5 Ways To Manage Stress And Support Immunity

Aside from supporting your liver, there are several other  research-backed ways that you can manage your stress to support a healthy immune system. These include:


Perhaps one of the oldest forms of relaxation, meditation provides you with a gentle way to quiet your mind and become present. Mindfulness meditation, in particular, is a practice of being in the moment and non-judgmentally allowing thoughts and feelings to come and go.

Research shows that meditation can positively affect your emotional and physical wellbeing in a number of ways by reducing symptoms of anxiety and depression, relieving insomnia, and reducing blood pressure, to name a few[7].

In a study targeting anxiety, researchers found that after a single session of mindfulness meditation, the participants experienced a reduction in stress[8].

Deep Breathing

Your autonomic nervous system has two branches — the sympathetic nervous system and the parasympathetic nervous system. During a stress response, your sympathetic nervous system turns on, and you go into fight or flee mode. 

While this certainly serves a purpose, for your body to rest and repair, you need to be in parasympathetic mode. In parasympathetic mode, your heartbeat slows, your breathing becomes deeper, and your blood pressure goes back to a normal level. 

Unfortunately, many of us spend our days running around from one meeting or errand to another in a frenzy of sympathetic mode energy. 

So how can you break the cycle of sympathetic dominance? One of the quickest and easiest ways is through deep breathing. 

Since both your respiration and your heart rate can be affected by the rhythm of your breath, when you breathe deeply, it sends a signal to your brain that you are safe, and there is no threat near. This allows your nervous system to calm, and parasympathetic mode to take over[9][10].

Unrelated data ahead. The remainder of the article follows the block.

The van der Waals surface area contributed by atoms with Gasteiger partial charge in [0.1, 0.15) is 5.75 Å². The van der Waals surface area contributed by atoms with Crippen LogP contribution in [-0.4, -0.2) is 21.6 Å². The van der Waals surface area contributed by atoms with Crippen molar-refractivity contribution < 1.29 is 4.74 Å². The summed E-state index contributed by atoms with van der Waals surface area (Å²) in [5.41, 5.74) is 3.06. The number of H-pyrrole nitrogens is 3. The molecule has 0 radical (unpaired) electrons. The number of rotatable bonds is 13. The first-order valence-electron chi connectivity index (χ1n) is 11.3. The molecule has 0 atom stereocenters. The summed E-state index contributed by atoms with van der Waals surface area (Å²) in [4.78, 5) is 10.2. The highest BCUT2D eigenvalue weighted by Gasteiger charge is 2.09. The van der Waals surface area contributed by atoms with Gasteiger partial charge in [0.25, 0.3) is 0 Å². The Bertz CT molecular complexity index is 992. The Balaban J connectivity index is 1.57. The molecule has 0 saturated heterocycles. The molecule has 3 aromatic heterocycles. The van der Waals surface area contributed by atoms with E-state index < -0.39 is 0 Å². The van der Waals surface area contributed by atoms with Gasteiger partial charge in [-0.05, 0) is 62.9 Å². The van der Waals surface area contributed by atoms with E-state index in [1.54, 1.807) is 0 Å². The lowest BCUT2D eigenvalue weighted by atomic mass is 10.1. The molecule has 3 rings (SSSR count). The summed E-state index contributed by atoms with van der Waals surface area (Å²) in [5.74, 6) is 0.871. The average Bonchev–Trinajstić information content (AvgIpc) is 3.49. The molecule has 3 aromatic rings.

Adaptogens are one of the most incredible plant medicines out there. They work in your body to reduce the mental and physical effects of stress on your body and help you “adapt” to whatever is happening. 

Adaptogenic herbs can assist your body in managing stress by reducing levels of the stress hormone cortisol and modulating the way your body responds to stress. Some of the benefits associated with adaptogens include[11]:

  • Neuroprotection
  • Anti-depressive
  • Anti-fatigue
  • Anxiolytic
  • Cognitive support
  • Central nervous system stimulation

One of my favorite adaptogenic herbs is schizandra, which is why I incorporated it into my Daily Detox powder. Research shows that schizandra can reduce the activity of stress hormones and lower blood glucose, while also protecting one of your vital glands responsible for a healthy stress response — your adrenals[12][13].

In addition, schizandra plays an immunoregulatory role in your body (helping to regulate your immune system). That makes this fantastic herb a two for one, with both stress and immune support[14].

Another adaptogenic herb that’s been very well studied is ashwagandha. Ashwagandha is often used to relieve stress and anxiety and is known to have a particularly calming effect on your HPA axis (hypothalamic, pituitary, adrenal), which is one of the most prominent pathways responsible for your stress response[15]. 


While everyone knows that physical exercise is essential for overall health and wellbeing, many people don’t realize the crucial role it plays in stress management. One of the commonly proposed mechanisms for exercise’s role in reducing stress is its effect on your neurotransmitters. 

Specifically, when you exercise levels of dopamine, serotonin, and noradrenaline are all modulated. These neurotransmitters, also known as your “happy hormones,” make you feel relaxed and at ease, and generally lift your mood[16]. 

Some research even suggests that exercise could be a crucial aspect of treating depression and other neuropsychological conditions[17].